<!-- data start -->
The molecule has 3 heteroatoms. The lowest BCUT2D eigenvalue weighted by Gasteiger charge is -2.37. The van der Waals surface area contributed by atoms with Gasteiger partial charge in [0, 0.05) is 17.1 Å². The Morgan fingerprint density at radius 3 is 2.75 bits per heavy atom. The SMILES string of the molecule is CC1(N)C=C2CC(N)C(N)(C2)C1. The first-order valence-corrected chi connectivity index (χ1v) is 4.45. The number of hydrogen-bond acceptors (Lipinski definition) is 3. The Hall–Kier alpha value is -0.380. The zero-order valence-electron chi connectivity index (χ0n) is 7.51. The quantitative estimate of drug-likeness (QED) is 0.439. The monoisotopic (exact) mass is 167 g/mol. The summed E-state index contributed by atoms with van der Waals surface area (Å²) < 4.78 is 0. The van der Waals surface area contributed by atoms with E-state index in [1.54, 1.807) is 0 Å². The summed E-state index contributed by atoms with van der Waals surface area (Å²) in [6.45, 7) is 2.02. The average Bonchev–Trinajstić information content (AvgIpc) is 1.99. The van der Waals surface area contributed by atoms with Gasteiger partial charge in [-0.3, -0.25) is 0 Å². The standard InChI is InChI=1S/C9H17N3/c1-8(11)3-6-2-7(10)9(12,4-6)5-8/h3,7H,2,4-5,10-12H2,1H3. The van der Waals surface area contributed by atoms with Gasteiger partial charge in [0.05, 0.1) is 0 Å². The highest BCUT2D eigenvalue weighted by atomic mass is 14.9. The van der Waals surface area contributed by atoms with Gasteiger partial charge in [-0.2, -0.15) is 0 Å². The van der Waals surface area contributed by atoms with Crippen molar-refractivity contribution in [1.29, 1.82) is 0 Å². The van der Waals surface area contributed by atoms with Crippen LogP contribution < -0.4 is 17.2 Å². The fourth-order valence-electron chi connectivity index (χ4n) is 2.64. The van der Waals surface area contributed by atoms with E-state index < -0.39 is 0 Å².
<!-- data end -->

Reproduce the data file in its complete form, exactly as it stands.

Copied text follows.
The molecule has 3 heteroatoms. The lowest BCUT2D eigenvalue weighted by Gasteiger charge is -2.37. The van der Waals surface area contributed by atoms with Gasteiger partial charge in [0, 0.05) is 17.1 Å². The Morgan fingerprint density at radius 3 is 2.75 bits per heavy atom. The SMILES string of the molecule is CC1(N)C=C2CC(N)C(N)(C2)C1. The first-order valence-corrected chi connectivity index (χ1v) is 4.45. The number of hydrogen-bond acceptors (Lipinski definition) is 3. The Hall–Kier alpha value is -0.380. The zero-order valence-electron chi connectivity index (χ0n) is 7.51. The quantitative estimate of drug-likeness (QED) is 0.439. The monoisotopic (exact) mass is 167 g/mol. The summed E-state index contributed by atoms with van der Waals surface area (Å²) < 4.78 is 0. The van der Waals surface area contributed by atoms with E-state index in [1.54, 1.807) is 0 Å². The summed E-state index contributed by atoms with van der Waals surface area (Å²) in [6.45, 7) is 2.02. The average Bonchev–Trinajstić information content (AvgIpc) is 1.99. The van der Waals surface area contributed by atoms with Gasteiger partial charge in [-0.3, -0.25) is 0 Å². The standard InChI is InChI=1S/C9H17N3/c1-8(11)3-6-2-7(10)9(12,4-6)5-8/h3,7H,2,4-5,10-12H2,1H3. The van der Waals surface area contributed by atoms with Gasteiger partial charge in [0.05, 0.1) is 0 Å². The highest BCUT2D eigenvalue weighted by atomic mass is 14.9. The van der Waals surface area contributed by atoms with Gasteiger partial charge in [-0.2, -0.15) is 0 Å². The van der Waals surface area contributed by atoms with Crippen molar-refractivity contribution in [1.29, 1.82) is 0 Å². The van der Waals surface area contributed by atoms with Crippen LogP contribution < -0.4 is 17.2 Å². The fourth-order valence-electron chi connectivity index (χ4n) is 2.64. The van der Waals surface area contributed by atoms with E-state index < -0.39 is 0 Å².